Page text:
Top 10 Football Rookie Cards of the 1980s
For a lot of things, the 1980s have become a punchline. Mullets, slouch socks and My Two Dads all seemed like good ideas at the time. But some things from the 1980s will never grow old, like The Goonies, Pac-Man and the music video for A-Ha's "Take on Me." In the same vein comes the list of the top 10 football rookie cards of the 1980s.
Spanning all parts of the decade, the list encapsulates a good part of a generation's greatness. Although many sets, particularly in the latter part of the 1980s, suffer from massive print runs, they're still not nearly as bad as what you find in baseball. At least that's the case for sets released before 1988.
Every card in our top 10 list of the 80s best football rookies pictures a Hall of Famer, just as one might expect. With all the players' careers over, prices should remain largely stable. There will likely be some movement in one direction or the other, but likely not much unless it's part of a bigger hobby trend.
Top 10 Most Valuable Football Rookie Cards of the 1980s
Rankings are based on average online sales of copies graded 9 Mint by PSA and Beckett.
A career New York Giant, the Hall of Famer may not have the fanciest rookie card of all-time but we are talking about a two-time Super Bowl winner. Combine that with the age of the card and you've got a card that will always have demand.
By the time 1989 rolled around, print runs were soaring. As a result, prices of the 1989 Score Barry Sanders, the running back's most popular rookie, have softened in recent years. This could make it a bargain in the years to come as there's lots of room for growth once again.
It looks as though Lawrence Taylor's troubling legal issues may have caught up with him as far as the hobby goes. Although he is still one of the most widely recognized (and collected) defensive players in NFL history, his appeal has softened in the past few years.
As a key part of the San Francisco 49ers dynasty of the 1980s, Ronnie Lott will always have a following in the hobby. His Hall of Fame career kicked off in a big way as Lott got seven interceptions in his rookie campaign. He also didn't have to wait long to get his first Super Bowl ring with the 49ers taking Super Bowl XVI.
Who said defensive players weren't collected. The third defender (and -- small spoiler alert -- last) on the list is the late Reggie White. The "Minister of Defense" was a 13-time Pro Bowl selection. In 2010, White was named by the league as the NFL's seventh best player of all-time. As far as top football rookie cards of the 1980s go, he's right up there as well.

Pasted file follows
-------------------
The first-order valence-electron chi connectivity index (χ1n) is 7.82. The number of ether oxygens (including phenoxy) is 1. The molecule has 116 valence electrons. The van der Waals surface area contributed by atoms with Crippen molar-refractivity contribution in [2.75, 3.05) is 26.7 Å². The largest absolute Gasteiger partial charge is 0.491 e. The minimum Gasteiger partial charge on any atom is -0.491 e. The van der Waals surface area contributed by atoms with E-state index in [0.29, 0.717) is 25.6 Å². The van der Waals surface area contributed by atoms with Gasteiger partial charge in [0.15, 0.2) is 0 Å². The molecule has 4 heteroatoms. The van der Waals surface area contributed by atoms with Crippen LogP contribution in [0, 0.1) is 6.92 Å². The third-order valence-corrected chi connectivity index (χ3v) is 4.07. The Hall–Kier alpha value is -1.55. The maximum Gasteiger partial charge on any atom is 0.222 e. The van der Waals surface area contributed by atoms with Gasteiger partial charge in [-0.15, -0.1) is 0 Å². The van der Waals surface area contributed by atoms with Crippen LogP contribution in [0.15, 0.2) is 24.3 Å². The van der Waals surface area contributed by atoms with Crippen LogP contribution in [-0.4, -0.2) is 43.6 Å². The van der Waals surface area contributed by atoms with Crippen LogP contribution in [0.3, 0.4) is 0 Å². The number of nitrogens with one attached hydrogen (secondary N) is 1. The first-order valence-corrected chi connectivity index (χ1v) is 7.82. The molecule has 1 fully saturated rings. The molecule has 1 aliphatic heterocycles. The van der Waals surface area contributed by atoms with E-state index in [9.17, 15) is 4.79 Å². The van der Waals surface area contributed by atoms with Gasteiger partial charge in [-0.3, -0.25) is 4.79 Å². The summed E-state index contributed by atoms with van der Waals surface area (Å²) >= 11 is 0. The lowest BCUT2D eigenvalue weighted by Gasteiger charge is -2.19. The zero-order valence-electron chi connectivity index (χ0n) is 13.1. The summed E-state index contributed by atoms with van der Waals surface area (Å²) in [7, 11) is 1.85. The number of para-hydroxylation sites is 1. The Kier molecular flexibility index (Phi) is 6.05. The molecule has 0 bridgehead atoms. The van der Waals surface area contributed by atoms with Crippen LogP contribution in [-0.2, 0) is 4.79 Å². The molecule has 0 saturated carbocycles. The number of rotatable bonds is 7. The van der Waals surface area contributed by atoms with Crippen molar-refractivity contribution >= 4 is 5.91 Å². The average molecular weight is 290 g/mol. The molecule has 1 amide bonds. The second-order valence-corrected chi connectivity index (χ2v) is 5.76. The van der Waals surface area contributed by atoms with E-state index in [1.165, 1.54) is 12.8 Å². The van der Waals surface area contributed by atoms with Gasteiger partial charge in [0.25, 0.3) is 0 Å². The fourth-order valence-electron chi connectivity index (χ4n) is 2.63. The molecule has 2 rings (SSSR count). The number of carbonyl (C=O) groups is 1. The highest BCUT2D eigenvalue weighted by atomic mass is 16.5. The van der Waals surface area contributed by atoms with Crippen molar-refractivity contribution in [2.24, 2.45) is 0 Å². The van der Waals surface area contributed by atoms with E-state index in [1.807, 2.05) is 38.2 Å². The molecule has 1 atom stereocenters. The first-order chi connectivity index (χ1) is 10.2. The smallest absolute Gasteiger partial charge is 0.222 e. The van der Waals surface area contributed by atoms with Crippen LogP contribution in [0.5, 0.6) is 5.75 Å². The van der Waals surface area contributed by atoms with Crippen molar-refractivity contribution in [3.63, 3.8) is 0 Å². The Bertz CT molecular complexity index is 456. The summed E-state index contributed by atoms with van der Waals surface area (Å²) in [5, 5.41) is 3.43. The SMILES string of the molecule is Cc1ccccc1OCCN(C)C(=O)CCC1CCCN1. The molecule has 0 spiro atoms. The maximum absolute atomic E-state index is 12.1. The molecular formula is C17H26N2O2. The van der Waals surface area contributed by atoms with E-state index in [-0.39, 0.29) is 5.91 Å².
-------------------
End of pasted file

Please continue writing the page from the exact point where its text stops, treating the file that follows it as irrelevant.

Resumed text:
As far as all-round great sets go, 1984 Topps Football is one of them. It features rookie cards of two of the greatest and most popular quarterbacks of all-time. First up is Dan Marino. His career stats are legendary. His appearance in Ace Ventura: Pet Detective was amazing. Okay, maybe not but it was still worthy of a couple of cheap laughs. Yet, the fact that Marino never won a Super Bowl is something many still hold against him. Obviously not a ton of collectors, as the 1984 Topps Dan Marino rookie still commands a lot of attention.
For the majority of his career, John Elway was in the same boat as Marino. He couldn't bring a Super Bowl to Denver. That changed in Super Bowl XXXII when the quarterback led the Bronco's to their first-ever championship. With that off his back, Elway followed it up with another Super Bowl the following year, cementing his place as one of the all-time greats. It also took his 1984 Topps rookie card to a new level.
It's weird seeing Steve Young in a Bucs uniform. For many collectors, it can't be too strange as it's one of the top-selling football cards of the 1980s. And the 1986 Topps Football Steve Young rookie card isn't even his first Topps card (we'll get to that in a bit). It took the quarterback a while to emerge as a hobby favorite, spending several years as Joe Montana's backup. Yet, once the proverbial torch was passed, Young emerged as one of football's best quarterbacks. He retired with three Super Bowls, two MVP selections and seven trips to the Pro Bowl.
Is Jerry Rice the best football player in NFL history? The league thinks so. The wide receiver spent most of his career as the main target for Joe Montana and Steve Young in San Francisco. Among his many records is the one for most career touchdowns with 208. Rice has three Super Bowl rings and was the game's MVP at Super Bowl XXIII.
One of the most beloved and respected athletes of all-time for any sport, Joe Montana has long been a hobby favorite. The face of the 49ers dynasty it seemed like Montana's warm smile was everywhere. It should come as no surprise that his 1981 Topps card remains the best and most valuable football rookie card of the 1980s after all these years.
Special Mention for non-NFL Cards
The list above ranks NFL cards. During the 1980s, Topps also made sets in 1984 and 1985 for the short-lived USFL. Those sets did have the cardboard debuts for several players, including two currently on our list. Also, during the early part of the decade, Warren Moon was tearing up the CFL and appeared on some sets north of the border. So while they're not NFL rookie cards, here are six cards deserving of a mention in any discussion about the best football cards of the 1980s:
- 1981 JOGO Warren Moon
- 1984 Topps USFL Jim Kelly
- 1984 Topps USFL Herschel Walker
- 1984 Topps USFL Steve Young
- 1985 Topps USFL Doug Flutie
1981 TOPPS #194 ART MONK ROOKIE
1982 Topps Lawrence Taylor Rookie Card #434
BERNIE KOSAR 1986 TOPPS ROOKIE GRADED 6 BY GMA CLEVELAND BROWNS
ERIC METCALF 1989 SCORE ROOKIE (2) Card LOT GRADED 8.5 & 9 BY GMA